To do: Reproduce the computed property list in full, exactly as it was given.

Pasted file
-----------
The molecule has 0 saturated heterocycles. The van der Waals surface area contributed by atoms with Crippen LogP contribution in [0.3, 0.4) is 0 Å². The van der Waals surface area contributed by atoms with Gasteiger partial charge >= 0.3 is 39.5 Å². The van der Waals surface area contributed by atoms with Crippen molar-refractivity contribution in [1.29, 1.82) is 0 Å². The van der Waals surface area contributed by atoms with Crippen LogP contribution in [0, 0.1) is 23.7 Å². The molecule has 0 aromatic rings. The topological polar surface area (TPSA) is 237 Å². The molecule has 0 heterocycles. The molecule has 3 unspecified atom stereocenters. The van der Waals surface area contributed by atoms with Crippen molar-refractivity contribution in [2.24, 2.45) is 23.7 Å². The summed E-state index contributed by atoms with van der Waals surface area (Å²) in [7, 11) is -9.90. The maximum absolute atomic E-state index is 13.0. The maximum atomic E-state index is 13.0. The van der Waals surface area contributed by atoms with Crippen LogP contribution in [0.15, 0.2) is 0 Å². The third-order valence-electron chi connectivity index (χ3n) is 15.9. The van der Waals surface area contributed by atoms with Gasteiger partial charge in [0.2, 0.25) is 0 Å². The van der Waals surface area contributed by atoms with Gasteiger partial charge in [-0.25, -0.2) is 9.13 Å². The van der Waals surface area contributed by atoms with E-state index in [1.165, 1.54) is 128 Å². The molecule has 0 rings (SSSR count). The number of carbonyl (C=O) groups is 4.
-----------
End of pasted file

The molecule has 0 saturated heterocycles. The van der Waals surface area contributed by atoms with Crippen LogP contribution in [0.3, 0.4) is 0 Å². The van der Waals surface area contributed by atoms with Gasteiger partial charge >= 0.3 is 39.5 Å². The van der Waals surface area contributed by atoms with Crippen molar-refractivity contribution in [1.29, 1.82) is 0 Å². The van der Waals surface area contributed by atoms with Crippen LogP contribution in [0, 0.1) is 23.7 Å². The molecule has 0 aromatic rings. The topological polar surface area (TPSA) is 237 Å². The molecule has 0 heterocycles. The molecule has 3 unspecified atom stereocenters. The van der Waals surface area contributed by atoms with Crippen molar-refractivity contribution in [2.24, 2.45) is 23.7 Å². The summed E-state index contributed by atoms with van der Waals surface area (Å²) in [7, 11) is -9.90. The maximum absolute atomic E-state index is 13.0. The maximum atomic E-state index is 13.0. The van der Waals surface area contributed by atoms with Crippen LogP contribution in [0.15, 0.2) is 0 Å². The third-order valence-electron chi connectivity index (χ3n) is 15.9. The van der Waals surface area contributed by atoms with Gasteiger partial charge in [0.2, 0.25) is 0 Å². The van der Waals surface area contributed by atoms with Gasteiger partial charge in [-0.25, -0.2) is 9.13 Å². The van der Waals surface area contributed by atoms with E-state index in [1.165, 1.54) is 128 Å². The molecule has 0 rings (SSSR count). The number of carbonyl (C=O) groups is 4.